1.Europeans often travel with family dogs in bucolic Tuscany.
2.Most Italians have dogs they are very proud of and many bring their dogs when they go out to dinner. (Yes, at nice places too, but always begging is uncool.) Hotels usually welcome dogs, but you always should ask.
3.Dogs are expected to be trustworthy and socialized in Italy, but Italians enjoy and celebrate the “dogginess” of dogs… the wagging tails, the slurpy tongues, the need to roam, the need to bark and even the assertiveness of dogs.
4.And, as we see in sculpture and painting, dogs have always been a celebrated part of the beauty of Italian life.
In the next blog series we are going to tell you all our fun adventures and recommended spots, but first we want to bark about a few ground rules for canine travel. Good canine travel looks easy, but the prep is enormous.
Plane Transport: Small dogs under 15 lbs. can travel in cabin on most airlines in most seasons. We don’t know anything about travel in cargo for larger dogs and we feel it’s not fair that airlines relegate large dogs to cargo. We don’t feel confident about cargo and would never have any of our dog friends in cargo. Others may disagree, but the isolation and unaccountability of cargo concerns us too much to advocate cargo transport at this point. (We’ve already written an awful lot about how to choose a travel bag, train for plane travel, buy a dog ticket from the airline and help your dog not have to pee in flight. It’s all in our archives.)
Health: Only robustly healthy dogs should embark on strenuous travel. We are not barking about dogs who have good health, but take some regular medication. We are barking against taking fragile, highly medication-dependent dogs on strenuous trips. Don’t kid yourself. Travel is for the fit and perky. It’s only fair to make sure your dog is travel healthy.
Before leaving, get a health check up from your vet. Carry the inoculation records as well as a signed letterhead letter from your vet that certifies the good health of your dog, in your own language and translated into the country’s language. (Google Translate will help you and your vet to create a pretty good foreign language translation.)
Use online search engines to research local vets in the areas you will visit and keep the list with your documents.Bring shampoo and grooming tools and groom your dog daily. Travel creates mats and, as one example, Tuscany’s hillsides are full of burrs and foxtails. Watch out for eyes and ears. Maintain brushing teeth. Wash paws after long, grimy walks. As a style destination of the world, Italy is the place for your dog to look pretty every day.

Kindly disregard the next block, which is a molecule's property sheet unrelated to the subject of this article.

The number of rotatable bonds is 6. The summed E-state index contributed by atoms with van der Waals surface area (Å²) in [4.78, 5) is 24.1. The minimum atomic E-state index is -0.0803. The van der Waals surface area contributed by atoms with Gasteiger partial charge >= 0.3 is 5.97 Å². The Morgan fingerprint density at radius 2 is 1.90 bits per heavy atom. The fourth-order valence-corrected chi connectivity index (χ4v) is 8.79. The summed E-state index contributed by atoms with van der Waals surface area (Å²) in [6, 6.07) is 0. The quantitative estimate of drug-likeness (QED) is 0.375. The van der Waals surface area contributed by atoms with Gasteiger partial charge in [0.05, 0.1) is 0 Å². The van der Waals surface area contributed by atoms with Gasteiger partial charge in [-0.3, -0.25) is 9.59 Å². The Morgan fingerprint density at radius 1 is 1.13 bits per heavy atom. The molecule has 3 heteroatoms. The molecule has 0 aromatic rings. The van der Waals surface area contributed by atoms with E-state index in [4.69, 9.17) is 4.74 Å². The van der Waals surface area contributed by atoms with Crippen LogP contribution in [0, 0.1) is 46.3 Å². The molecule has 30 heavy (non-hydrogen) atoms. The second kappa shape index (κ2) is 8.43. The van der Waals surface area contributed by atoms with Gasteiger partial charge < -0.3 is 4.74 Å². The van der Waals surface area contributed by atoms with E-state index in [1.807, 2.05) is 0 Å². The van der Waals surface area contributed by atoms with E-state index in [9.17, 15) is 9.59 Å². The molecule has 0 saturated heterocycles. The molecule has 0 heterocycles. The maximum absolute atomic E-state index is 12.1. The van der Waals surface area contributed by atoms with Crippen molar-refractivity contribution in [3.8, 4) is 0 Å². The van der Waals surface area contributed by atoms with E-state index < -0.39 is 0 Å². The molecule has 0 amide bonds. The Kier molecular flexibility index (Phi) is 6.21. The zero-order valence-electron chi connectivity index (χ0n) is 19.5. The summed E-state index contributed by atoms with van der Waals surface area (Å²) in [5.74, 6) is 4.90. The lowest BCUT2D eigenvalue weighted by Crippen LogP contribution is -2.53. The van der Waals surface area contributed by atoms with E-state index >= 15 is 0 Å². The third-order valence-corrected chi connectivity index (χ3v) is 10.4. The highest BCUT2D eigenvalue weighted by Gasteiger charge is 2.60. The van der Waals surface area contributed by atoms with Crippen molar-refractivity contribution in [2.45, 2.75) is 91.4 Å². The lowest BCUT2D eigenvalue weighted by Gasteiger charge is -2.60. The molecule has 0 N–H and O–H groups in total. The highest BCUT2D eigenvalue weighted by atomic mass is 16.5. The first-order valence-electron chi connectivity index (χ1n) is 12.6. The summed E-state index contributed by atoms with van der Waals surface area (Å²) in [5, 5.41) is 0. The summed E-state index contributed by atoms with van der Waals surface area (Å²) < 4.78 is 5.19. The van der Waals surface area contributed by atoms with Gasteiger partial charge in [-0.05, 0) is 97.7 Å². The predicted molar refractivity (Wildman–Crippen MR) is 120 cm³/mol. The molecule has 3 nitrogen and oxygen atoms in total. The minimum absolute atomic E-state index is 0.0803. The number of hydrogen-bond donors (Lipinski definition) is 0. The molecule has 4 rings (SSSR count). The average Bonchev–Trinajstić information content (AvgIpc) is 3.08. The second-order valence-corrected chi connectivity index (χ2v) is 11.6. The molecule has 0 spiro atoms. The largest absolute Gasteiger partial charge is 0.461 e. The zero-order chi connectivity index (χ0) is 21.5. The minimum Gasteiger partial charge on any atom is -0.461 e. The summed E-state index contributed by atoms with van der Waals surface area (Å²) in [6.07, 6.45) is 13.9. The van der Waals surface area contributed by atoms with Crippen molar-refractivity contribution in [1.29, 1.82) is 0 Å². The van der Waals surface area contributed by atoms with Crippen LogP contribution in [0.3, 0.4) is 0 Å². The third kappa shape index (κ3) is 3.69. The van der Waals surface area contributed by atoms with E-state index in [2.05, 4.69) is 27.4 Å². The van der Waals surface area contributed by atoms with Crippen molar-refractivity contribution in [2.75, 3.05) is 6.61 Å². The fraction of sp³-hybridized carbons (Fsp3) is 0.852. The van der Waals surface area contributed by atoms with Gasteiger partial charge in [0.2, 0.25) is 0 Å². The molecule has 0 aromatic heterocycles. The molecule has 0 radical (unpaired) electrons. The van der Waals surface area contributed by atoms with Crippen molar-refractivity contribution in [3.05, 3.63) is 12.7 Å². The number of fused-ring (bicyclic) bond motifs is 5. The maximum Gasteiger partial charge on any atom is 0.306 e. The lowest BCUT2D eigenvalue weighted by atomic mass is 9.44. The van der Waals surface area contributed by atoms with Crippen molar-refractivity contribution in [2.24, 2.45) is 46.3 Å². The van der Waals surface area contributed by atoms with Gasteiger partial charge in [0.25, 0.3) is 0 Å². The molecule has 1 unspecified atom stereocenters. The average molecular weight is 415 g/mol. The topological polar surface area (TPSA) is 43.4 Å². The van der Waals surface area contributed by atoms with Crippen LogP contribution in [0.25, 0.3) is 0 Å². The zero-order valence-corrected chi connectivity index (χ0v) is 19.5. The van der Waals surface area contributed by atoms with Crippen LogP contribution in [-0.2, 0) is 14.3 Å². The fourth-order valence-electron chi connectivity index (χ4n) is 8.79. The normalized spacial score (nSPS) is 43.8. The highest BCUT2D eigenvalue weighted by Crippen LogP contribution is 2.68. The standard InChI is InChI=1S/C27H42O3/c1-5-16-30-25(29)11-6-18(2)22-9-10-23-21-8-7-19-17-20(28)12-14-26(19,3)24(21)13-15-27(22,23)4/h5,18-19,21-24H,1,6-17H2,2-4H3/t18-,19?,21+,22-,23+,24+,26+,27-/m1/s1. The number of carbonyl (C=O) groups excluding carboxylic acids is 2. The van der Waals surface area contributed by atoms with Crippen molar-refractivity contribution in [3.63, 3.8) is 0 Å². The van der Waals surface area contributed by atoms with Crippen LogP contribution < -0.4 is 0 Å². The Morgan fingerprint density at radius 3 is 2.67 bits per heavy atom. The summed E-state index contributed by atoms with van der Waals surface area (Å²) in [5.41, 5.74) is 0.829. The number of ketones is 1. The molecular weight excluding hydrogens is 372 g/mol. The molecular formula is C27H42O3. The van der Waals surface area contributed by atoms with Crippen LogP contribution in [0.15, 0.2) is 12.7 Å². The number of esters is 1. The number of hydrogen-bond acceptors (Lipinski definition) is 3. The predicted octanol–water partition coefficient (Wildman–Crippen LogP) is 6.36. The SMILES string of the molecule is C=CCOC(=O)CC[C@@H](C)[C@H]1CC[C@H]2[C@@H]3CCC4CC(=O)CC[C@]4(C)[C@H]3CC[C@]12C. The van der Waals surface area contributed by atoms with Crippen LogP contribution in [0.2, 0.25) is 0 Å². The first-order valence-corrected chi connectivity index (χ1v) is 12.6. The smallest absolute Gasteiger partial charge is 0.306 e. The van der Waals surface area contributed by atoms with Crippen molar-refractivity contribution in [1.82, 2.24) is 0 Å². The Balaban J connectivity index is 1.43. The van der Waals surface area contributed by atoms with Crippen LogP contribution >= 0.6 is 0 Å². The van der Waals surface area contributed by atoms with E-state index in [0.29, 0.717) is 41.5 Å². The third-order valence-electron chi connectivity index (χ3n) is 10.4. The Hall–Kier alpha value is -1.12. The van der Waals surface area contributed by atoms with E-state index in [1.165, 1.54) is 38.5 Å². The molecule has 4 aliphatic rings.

Food and Supplements: Take all required medication or regular vitamins, treats and food (if your dog eats packaged food.) Raja and Sherpa eat home cooked stews, so they travel with a day’s supply of frozen food and a few jars of baby food to tide them over. (Note, if your dog eats home cooked, you will need accommodations with a kitchen. If your dog is an avid restaurant foodie, as Raja and Sherpa can be, plan not to be shy when asking a restaurant to make your dog some chicken and rice. After all, you’re paying, so don’t act pitiful and unentitled and feel confident requesting no onions and no salt. (Many restaurants will kindly offer you free food composed of the table scraps of other diners. It’s a thoughtful offer, but other people’s scraps are not a trustworthy source of dog food. Refuse politely. Say, “Thanks so much, but his stomach is sensitive.”)
Toys and Beds: One or two favorite toys help pass the time in transit. A favorite blanket makes a dog feel at home and is easy to pack. Raja loves these snuggle beds. They fold flat and delight him when he sees them reshaped in the hotel. Raja and Sherpa got plush boars in Tuscany. All dogs like to bring back a little souvenir.
Water: A hiker’s light-activated water purifier or bottled water is best for traveling dogs. If you are not drinking from the tap, you dog also should not drink tap water.
Clothing and Heat: If it’s cold, your dog could need a coat or a raincoat. If the weather at your destination is hot, your dog could need a tummy shave down. On hot day trips, soaking the paws and tummy in water provides instant relief. Rome and some other Italian cities have frequent water fountains along the streets. While you can’t actually soak your dog in them, nobody would blame you for splashing a hot doggy with water from the aqueducts of the Romans. (Do not plunge your dog into the Trevi Fountain unless it’s a real emergency. That’s kind of not done… unless you really, really must.)
Harnesses and Leads: Yes, bring one and a back up. If you normally use a retractable lead, consider a short nylon lead for travel. It’s lighter and Italy’s crowded streets don’t accommodate a long lead.
We could go on, but Raja says we have found our balance between advising and helicoptering. Next blog, it’s paws on the ground in Rome’s Fiumicino Airport and off by car to the lands of good food and sunshine!